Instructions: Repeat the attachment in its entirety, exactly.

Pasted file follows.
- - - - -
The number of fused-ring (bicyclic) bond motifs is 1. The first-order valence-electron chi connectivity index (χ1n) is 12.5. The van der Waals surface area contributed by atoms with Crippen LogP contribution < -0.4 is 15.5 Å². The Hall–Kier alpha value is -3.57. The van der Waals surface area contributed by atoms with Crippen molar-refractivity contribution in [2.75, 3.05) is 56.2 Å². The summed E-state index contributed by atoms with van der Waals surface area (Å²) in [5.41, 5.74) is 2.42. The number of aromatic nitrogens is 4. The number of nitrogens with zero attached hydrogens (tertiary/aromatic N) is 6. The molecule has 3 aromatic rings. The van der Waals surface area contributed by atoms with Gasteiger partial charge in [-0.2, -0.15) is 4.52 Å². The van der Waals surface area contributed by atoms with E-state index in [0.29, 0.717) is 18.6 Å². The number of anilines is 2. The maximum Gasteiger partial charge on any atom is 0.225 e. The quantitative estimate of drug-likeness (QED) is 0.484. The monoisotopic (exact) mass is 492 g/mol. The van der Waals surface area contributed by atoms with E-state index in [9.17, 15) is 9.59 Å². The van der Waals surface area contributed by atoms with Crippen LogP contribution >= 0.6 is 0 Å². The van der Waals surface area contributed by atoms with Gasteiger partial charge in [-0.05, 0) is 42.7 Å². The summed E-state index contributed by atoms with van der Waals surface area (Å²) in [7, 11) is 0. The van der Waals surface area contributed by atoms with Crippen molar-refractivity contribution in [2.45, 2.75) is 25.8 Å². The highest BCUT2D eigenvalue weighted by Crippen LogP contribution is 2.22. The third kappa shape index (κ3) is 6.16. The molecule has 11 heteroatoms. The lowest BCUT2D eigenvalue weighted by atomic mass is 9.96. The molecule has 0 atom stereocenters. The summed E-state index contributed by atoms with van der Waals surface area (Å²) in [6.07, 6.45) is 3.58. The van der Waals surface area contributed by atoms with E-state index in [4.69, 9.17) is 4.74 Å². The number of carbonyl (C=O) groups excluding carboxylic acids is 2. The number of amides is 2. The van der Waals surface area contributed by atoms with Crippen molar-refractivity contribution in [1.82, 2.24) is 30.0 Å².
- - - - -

The number of fused-ring (bicyclic) bond motifs is 1. The first-order valence-electron chi connectivity index (χ1n) is 12.5. The van der Waals surface area contributed by atoms with Crippen LogP contribution < -0.4 is 15.5 Å². The Hall–Kier alpha value is -3.57. The van der Waals surface area contributed by atoms with Crippen molar-refractivity contribution in [2.75, 3.05) is 56.2 Å². The summed E-state index contributed by atoms with van der Waals surface area (Å²) in [5.41, 5.74) is 2.42. The number of aromatic nitrogens is 4. The number of nitrogens with zero attached hydrogens (tertiary/aromatic N) is 6. The molecule has 3 aromatic rings. The van der Waals surface area contributed by atoms with Gasteiger partial charge in [-0.2, -0.15) is 4.52 Å². The van der Waals surface area contributed by atoms with E-state index in [0.29, 0.717) is 18.6 Å². The number of anilines is 2. The maximum Gasteiger partial charge on any atom is 0.225 e. The quantitative estimate of drug-likeness (QED) is 0.484. The monoisotopic (exact) mass is 492 g/mol. The van der Waals surface area contributed by atoms with E-state index in [9.17, 15) is 9.59 Å². The van der Waals surface area contributed by atoms with Crippen LogP contribution >= 0.6 is 0 Å². The van der Waals surface area contributed by atoms with Gasteiger partial charge in [-0.05, 0) is 42.7 Å². The summed E-state index contributed by atoms with van der Waals surface area (Å²) in [7, 11) is 0. The van der Waals surface area contributed by atoms with Crippen molar-refractivity contribution in [2.45, 2.75) is 25.8 Å². The highest BCUT2D eigenvalue weighted by Crippen LogP contribution is 2.22. The third kappa shape index (κ3) is 6.16. The molecule has 11 heteroatoms. The lowest BCUT2D eigenvalue weighted by atomic mass is 9.96. The molecule has 0 atom stereocenters. The summed E-state index contributed by atoms with van der Waals surface area (Å²) in [6.07, 6.45) is 3.58. The van der Waals surface area contributed by atoms with E-state index in [4.69, 9.17) is 4.74 Å². The number of carbonyl (C=O) groups excluding carboxylic acids is 2. The number of amides is 2. The van der Waals surface area contributed by atoms with Crippen molar-refractivity contribution in [1.82, 2.24) is 30.0 Å².